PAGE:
University Technology Transfer in Transition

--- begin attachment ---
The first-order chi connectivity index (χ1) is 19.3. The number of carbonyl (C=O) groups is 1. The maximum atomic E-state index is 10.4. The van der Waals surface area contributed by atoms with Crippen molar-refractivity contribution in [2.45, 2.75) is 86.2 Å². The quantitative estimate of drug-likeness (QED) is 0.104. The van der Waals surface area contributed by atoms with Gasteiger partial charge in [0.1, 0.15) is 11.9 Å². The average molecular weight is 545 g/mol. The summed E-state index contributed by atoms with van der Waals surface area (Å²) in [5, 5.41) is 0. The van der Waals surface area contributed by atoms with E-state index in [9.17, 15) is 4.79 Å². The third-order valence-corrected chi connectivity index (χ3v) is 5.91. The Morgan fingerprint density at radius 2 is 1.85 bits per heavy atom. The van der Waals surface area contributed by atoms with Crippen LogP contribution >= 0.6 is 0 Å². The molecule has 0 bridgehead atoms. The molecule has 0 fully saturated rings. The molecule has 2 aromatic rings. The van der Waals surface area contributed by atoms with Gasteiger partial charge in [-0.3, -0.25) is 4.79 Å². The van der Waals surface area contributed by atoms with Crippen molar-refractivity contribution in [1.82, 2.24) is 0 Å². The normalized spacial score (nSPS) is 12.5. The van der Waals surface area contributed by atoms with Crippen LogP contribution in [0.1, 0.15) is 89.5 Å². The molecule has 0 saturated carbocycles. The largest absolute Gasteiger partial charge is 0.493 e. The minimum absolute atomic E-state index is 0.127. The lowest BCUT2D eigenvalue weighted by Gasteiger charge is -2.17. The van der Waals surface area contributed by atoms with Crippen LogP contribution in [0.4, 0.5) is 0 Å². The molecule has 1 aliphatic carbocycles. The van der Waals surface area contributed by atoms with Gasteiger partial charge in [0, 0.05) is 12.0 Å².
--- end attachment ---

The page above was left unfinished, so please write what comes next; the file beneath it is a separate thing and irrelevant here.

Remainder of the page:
Innovations fail to create value when they cannot attract the resources required to develop them. – Paul A. Gompers and Josh Lerner1 As we have tried to highlight throughout this book, one of the biggest challenges to the future success of China’s Bayh–Dole efforts will be the business sector’s R&D strength.2 In this chapter, we want to focus on one particular element of China’s business sector that tends to be a very natural technology transfer partner for universities in developed countries: high-technology start-up firms. In the United States, for example, such smaller, high-growth firms are critical licensees for university-developed technology (see Table 8.1). While such detailed statistics are not readily available in China for a Table 8.1 University-developed technology licensees in the United States (based on AUTM’s annual U.S. licensing activity surveys) 2005 U.S. universities that responded to survey Commercial licenses & options: Total executed Executed to small companies (excluding university-created start-ups) % executed to small companies Executed to university-created start-ups % executed to university-created start-ups Executed to large companies % executed to large companies 158 2006 161 2007 161 2008 159 4201 2193 4192 2127 4419 2150 4376 2139 52.2% 586 13.9% 1203 28.6% 50.7% 698 16.7% 1327 31.7% 50.0% 764 17.8% 1383 32.2% 48.9% 733 16.8% 1504 34.4% Sources: The Association of University Technology Managers (AUTM), U.S. Licensing Activity Surveys – FY 2005–FY 2008. 179 M2468 - ORCUTT PRINT.indd 179 22/11/2010 11:19 180 Shaping China’s innovation future direct comparison, it is clear the role played by China’s...
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